One Profession, Many Firms
From time to time, I'll hear from a reader who says they enjoy Financial Advisor but they think that we, and our competitors, devote too much space to larger firms in the advisory business. It's a question some of our columnists, most recently Rebecca Pomering, have dealt with from time to time.
Is there a conscious bias to skew our coverage in that direction? I don't necessarily think it's a bias.
Larger firms typically have higher profiles than their smaller rivals. Most big firms also started out as small firms. They have evolved through more phases in their business life, so they frequently have more elaborate, complex stories to tell. Moreover, larger firms often offer more services, so the reporter has more material to get his or her arms around.
There's also a simple fact of life: In the last five to seven years, a number of very large firms have emerged, businesses on a scale that simply didn't exist before the late 1990s. According to a study conducted by Pershing Advisor Solutions and Moss Adams, in 2012 RIA firms managing more than $4 billion in assets will be in every major market in this nation. For the sake of comparison outside the independent universe, this contrasts with the average wirehouse branch, which has about $1 billion in assets.
While the numbers are impressive, I don't believe there is any major correlation between the size of a firm and the quality of its advice. As an example, I'd happily recommend the author of our June cover story, Bill Bengen, to close friends and family. Except that Bill, who is a solo practitioner with about $50 million under management, isn't taking on any new clients these days.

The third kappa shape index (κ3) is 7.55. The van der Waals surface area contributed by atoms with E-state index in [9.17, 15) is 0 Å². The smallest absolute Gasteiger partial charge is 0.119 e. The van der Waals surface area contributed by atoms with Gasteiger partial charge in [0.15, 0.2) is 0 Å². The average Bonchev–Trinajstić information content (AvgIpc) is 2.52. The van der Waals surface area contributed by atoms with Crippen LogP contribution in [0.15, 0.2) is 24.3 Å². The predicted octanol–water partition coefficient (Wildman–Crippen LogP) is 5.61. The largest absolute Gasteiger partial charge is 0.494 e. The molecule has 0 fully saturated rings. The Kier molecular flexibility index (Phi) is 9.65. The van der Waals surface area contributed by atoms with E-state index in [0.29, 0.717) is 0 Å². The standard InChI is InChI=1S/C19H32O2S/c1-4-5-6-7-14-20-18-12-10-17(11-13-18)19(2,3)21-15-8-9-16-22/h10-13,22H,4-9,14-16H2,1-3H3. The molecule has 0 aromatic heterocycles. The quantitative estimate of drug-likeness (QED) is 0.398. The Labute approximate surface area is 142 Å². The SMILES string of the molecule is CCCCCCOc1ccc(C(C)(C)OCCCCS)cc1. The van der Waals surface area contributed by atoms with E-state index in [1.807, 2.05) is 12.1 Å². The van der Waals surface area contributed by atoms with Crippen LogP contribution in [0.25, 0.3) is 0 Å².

Take a look at the medical profession. There are some very gifted solo practitioners out there who are a lot more respected and successful than a doc-in-the-box toiling at an HMO.
On occasion, I've heard various folks try to make more out of this than I think really exists. These commentators have tried to paint a picture of two professions, one small, one large, each out of touch with the other, a variant on the "Two Americas" theme that former North Carolina Senator John Edwards has tried to peddle unsuccessfully for four years now.
So when I read Jeff Schlegel's article on page 87 in this month's issue on private equity firms looking to acquire small- and mid-sized advisory firms, I realized just how far this business has come so fast. It's still so young it's possible to divide the business into two or three different prototypes, and size is only one yardstick.
P.S. To hear an extended discussion of these and other issues, you should go to http://www.fa-mag.com and sign up for our Financial Advisor Symposium in Chicago from October 8-10.